I have been a “professional worship leader” at CrossPoint for the past ten years, but I have been leading music in church since I was fourteen years old. This year marks thirty-six years of music ministry. Even when I was touring and recording with Atomic Opera full-time I volunteered to help with the music at whatever church I was attending.
For a couple years I played with Kemper Crabb at St John the Divine’s contemporary service. I like to name things, and while I was in the band we referred to the band as “Kemper Crabb and Four Living Creatures.” This was particularly clever because there was usually more than four of us.
It was a reference to the Four Living Creatures who are mentioned in Revelation and Ezekiel. They are a class of heavenly beings who surround and uphold the throne of God as He is being worshiped and praised by all of creation. They are alert and knowledgeable, and their description is fantastic; the head of a lion, an eagle, a man and a bull, they have wings, and eyes all over in front and behind.
Revelation 4:8 (NIV)
Each of the four living creatures had six wings and was covered with eyes all around, even under its wings. Day and night they never stop saying: “‘Holy, holy, holy is the Lord God Almighty, who was, and is, and is to come.”
In my way of thinking, they are like worship leaders. They surround God with worship and praise, and look strange while doing so; obviously some kind of freak musicians.
I had been the music director at CrossPoint for about seven years when I started thinking about recording the songs I had written since leading this ministry. I tried to think of a name for the project that I liked better than Living Creatures, but I kept coming back to it. I finally gave up and called Kemper. I asked if he was still using the name Living Creatures, and he said he wasn’t. He said I was free to use the name, especially since it was my idea in the first place. Kemper rocks, in case you don’t know.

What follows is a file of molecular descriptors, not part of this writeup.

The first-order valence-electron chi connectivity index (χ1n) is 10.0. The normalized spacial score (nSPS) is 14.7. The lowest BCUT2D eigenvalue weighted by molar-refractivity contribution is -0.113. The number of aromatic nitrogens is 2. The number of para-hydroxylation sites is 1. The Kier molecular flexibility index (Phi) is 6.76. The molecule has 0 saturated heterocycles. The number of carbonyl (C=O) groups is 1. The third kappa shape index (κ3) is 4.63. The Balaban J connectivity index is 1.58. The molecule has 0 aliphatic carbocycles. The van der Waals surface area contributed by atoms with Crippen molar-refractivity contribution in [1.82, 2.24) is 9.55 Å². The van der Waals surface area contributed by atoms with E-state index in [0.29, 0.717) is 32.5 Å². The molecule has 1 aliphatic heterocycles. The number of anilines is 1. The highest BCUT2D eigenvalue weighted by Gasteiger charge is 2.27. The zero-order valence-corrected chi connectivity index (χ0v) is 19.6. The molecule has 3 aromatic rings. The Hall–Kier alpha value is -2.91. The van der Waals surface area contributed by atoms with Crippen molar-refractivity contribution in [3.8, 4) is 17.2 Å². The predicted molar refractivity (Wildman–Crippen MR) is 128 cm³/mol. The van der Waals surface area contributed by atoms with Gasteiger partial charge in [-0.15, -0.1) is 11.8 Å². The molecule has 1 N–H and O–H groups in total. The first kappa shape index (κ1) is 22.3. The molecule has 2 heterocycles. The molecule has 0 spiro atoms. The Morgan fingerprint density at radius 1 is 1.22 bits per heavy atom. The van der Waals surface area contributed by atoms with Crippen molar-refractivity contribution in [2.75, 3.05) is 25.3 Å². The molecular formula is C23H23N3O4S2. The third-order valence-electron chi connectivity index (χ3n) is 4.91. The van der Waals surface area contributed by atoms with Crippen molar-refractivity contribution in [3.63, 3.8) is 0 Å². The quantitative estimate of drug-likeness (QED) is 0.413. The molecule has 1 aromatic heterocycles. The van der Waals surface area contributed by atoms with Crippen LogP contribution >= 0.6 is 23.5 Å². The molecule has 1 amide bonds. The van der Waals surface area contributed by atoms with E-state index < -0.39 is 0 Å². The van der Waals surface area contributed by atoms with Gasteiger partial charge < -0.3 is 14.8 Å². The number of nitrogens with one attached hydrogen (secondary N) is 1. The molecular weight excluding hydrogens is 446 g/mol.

The Musical Direction of the Living Creatures Project.
I believe sacred music should be indigenous to the congregation; the music used in worship should reflect the cultural musical language of the people in the congregation. One way to figure out a congregation’s musical culture is to walk into successful shops and restaurants near the church. For example, if you were to visit the many restaurants, clubs, grocery stores, and retail shops within a five mile radius of CrossPoint Church you would hear a fairly limited scope of musical directions. There would be a lot of classic rock, a lot of pop, a little country and very little else. This is the indigenous musical culture of our general population.
It is also the musical language I am most familiar with. I grew up listening to what is now considered classic rock, and I have stayed current with modern rock and pop along the way. The music of CrossPoint reflects this leaning toward classic rock, blues based, pop music.
When I listen to the entire catalogue of my favorite artists who have been around for a long time, I always think the albums they recorded in the 70s sound the best. I like instruments to sound like they would sound if I was in the room with them. I am not a fan of bright, obvious reverb and a lot of the digital production that took over in the 80s, nor am I a fan of the “brick wall” smashed dynamics that marks most of the recordings from the 90s and current.
I wanted the Living Creatures Project to sound like it was recorded, mixed and mastered in 1978.
My good friend Alan Doss is also a huge fan of old-school, analogue recordings. He has one of the largest vinyl LP collections I have ever seen and a perfectly balanced and tuned system to play them. Listening to records at his studio is like having warm oil poured into your soul.
Alan is a wonderful musician, and he has the ears and the skill to arrange and record music on a world class level. He was the drummer and producer for the Galactic Cowboys and I have been playing music and recording with him since we were going to school in Springfield Missouri nearly thirty years ago.
I called Alan and told him what I wanted to do, and asked if he would be interested in helping me. I wanted to record the songs I had written for CrossPoint and make it sound like our favorite albums. I wanted to use vintage amps, vintage drums, old mic-pres, tube microphones, Fender Rhodes, Hammond Leslie organ, mellotron strings, and make the whole thing sound like we were fourteen years old sitting in our bedrooms wearing headphones.
And that is exactly what we did.
If you want to listen to an all instrumental version of the album; no lyrics, singing, melody or harmony, you can find that version on NoiseTrade.